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Beta-blockers for Akathisia


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Hey, I'm relatively new to the these boards, not so much to the chat room, hopefully no one has already discussed this but I am interested in beta-blockers such as propranolol or metoprolol. I have already spoken to my psychiatrist about the use of Cogentin to combat akathisia, but her opinion and that of Wikipedia don't agree. She has told me on two different occasions that Cogentin won't work for akathisia. I have already tried the benzos Klonopin and Ativan but they did not provide much relief. I am wondering what other bipolar sufferers or people on anti-psychotics who experience akathisia have to say about this. I interested in switching back to Abilify because it is the only psych med that has ever done anything for my depression but it comes with the intolerable akathisia. She never mentioned beta-blockers after denying me Cogentin even though it was given to me while I was in the hospital. I like the relief from depression that Ablifiy provides but these beta-blockers seem like a requirement for me to be back on it. I've never met anybody on propranolol or metoprolol. Let me know what you know.

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When I was in the hospital, they recommended Cogentin (actually pretty much FORCED me to take it cause I wouldn't stop moving and was in agony). Then when I got out, my pdoc seconded that Cogentin helps Akathesia. It's not the only thing...those other things you mention probably work, as does Benadryl even, but Cogentin always worked every time. It was sort of a miracle. Only reason I don't like to take it is cause I get weird side effects from it, but I'm sure most don't.

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I took propranolol for anxiety and migraine prophylaxis but it helped to calm me down and while i didnt have akathesia it did stop me from fidgeting and being all squirmy, which i think is probably pretty much akathesia just wasnt diagnosed. I don't think it had a depressing effect on me, however I don't take it any more, and I also am a lot happier - i have no idea if these are in any way related though. Perhaps if your doctor is willing to prescribe it to you it is worth a try?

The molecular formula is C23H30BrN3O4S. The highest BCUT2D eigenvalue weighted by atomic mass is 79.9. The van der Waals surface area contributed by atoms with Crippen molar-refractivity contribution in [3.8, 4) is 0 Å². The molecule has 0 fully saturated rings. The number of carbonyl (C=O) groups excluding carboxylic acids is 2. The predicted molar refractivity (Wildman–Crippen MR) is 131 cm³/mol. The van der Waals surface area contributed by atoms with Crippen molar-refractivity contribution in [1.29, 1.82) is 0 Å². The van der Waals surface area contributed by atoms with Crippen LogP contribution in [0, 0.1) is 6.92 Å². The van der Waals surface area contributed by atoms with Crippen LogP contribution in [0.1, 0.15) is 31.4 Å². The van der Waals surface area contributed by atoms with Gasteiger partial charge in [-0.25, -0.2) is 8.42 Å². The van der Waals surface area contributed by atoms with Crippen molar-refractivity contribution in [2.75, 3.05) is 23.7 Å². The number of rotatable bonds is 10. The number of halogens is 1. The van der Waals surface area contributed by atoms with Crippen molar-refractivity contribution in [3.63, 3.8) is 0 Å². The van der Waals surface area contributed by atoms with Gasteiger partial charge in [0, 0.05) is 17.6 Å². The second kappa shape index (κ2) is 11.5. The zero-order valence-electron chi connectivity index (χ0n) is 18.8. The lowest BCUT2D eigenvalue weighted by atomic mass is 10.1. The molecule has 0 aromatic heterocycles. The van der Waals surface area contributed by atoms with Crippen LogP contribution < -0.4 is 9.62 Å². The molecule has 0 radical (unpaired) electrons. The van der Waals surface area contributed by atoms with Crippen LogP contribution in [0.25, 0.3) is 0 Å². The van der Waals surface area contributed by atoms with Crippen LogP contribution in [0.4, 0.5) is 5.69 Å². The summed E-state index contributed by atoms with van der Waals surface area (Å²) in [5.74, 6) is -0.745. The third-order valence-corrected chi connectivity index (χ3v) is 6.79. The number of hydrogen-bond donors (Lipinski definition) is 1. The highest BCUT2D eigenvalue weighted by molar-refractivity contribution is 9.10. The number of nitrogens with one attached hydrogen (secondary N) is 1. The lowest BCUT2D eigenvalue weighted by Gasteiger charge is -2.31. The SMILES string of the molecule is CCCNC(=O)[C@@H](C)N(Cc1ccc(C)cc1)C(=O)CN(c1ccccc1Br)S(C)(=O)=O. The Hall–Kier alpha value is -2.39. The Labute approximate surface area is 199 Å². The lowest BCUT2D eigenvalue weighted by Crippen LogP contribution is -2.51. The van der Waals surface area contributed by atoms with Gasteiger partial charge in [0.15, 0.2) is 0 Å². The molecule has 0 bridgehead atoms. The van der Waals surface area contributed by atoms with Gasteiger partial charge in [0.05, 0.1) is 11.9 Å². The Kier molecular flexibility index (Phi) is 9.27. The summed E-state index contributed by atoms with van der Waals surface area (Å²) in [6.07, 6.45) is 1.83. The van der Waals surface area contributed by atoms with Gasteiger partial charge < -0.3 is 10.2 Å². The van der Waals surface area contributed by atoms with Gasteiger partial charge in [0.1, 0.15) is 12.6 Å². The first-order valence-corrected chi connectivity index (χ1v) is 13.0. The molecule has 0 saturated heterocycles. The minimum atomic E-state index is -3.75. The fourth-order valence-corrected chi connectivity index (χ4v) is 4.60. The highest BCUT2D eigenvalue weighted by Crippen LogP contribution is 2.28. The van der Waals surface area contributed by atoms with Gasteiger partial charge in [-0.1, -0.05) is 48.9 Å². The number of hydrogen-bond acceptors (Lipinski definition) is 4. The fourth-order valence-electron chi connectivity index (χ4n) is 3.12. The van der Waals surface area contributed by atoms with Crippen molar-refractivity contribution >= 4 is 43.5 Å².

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I took cogentin for a restless leg problem caused by zyprexa. By the time I got up to a dose that worked on the legs, I started doing some crazy sleepwalking and waking up 6-7 times a night. Now, I'm not a typical case by any means. But when I started folding up my pillow in my bedspread because I thought it was a cinnamon roll and tried slicing it in pieces with my hand and wouldn't stop even though my husband kept telling me to go to bed, I knew it was time to stop the cogentin. Actually, it was the fear that I would try to go down the stairs in my house sleepwalking when I had just had knee surgery that did it.

I ended up decreasing the zyprexa and the problem "mostly" went away. I don't envy you. I was on abilify four times... got akathisia four times.

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  • 3 months later...
Guest Becckasoo

propranolol caused severe fatigue and depression with me. But did help with the akathisia...